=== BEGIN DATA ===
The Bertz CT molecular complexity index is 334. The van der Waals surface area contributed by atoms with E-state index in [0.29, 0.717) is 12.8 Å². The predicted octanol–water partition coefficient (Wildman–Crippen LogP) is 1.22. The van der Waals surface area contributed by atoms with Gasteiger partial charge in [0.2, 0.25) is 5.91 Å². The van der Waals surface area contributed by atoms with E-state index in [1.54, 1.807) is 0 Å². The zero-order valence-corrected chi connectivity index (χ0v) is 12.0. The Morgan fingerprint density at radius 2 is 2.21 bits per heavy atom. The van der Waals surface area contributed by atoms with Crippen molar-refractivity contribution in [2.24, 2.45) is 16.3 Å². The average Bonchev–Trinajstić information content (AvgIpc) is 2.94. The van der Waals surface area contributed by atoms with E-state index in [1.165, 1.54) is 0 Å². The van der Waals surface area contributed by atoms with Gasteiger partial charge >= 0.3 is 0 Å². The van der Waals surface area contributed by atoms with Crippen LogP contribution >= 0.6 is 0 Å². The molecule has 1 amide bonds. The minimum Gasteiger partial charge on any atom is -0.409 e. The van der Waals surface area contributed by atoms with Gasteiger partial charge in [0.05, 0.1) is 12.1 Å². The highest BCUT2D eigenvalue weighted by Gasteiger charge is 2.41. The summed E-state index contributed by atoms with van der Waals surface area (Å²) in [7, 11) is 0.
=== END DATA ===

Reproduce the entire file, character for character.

The Bertz CT molecular complexity index is 334. The van der Waals surface area contributed by atoms with E-state index in [0.29, 0.717) is 12.8 Å². The predicted octanol–water partition coefficient (Wildman–Crippen LogP) is 1.22. The van der Waals surface area contributed by atoms with Gasteiger partial charge in [0.2, 0.25) is 5.91 Å². The van der Waals surface area contributed by atoms with E-state index in [1.54, 1.807) is 0 Å². The zero-order valence-corrected chi connectivity index (χ0v) is 12.0. The Morgan fingerprint density at radius 2 is 2.21 bits per heavy atom. The van der Waals surface area contributed by atoms with Crippen molar-refractivity contribution in [2.24, 2.45) is 16.3 Å². The average Bonchev–Trinajstić information content (AvgIpc) is 2.94. The van der Waals surface area contributed by atoms with E-state index in [1.165, 1.54) is 0 Å². The van der Waals surface area contributed by atoms with Gasteiger partial charge >= 0.3 is 0 Å². The van der Waals surface area contributed by atoms with Crippen LogP contribution >= 0.6 is 0 Å². The molecule has 1 amide bonds. The minimum Gasteiger partial charge on any atom is -0.409 e. The van der Waals surface area contributed by atoms with Gasteiger partial charge in [0.05, 0.1) is 12.1 Å². The highest BCUT2D eigenvalue weighted by Gasteiger charge is 2.41. The summed E-state index contributed by atoms with van der Waals surface area (Å²) in [7, 11) is 0.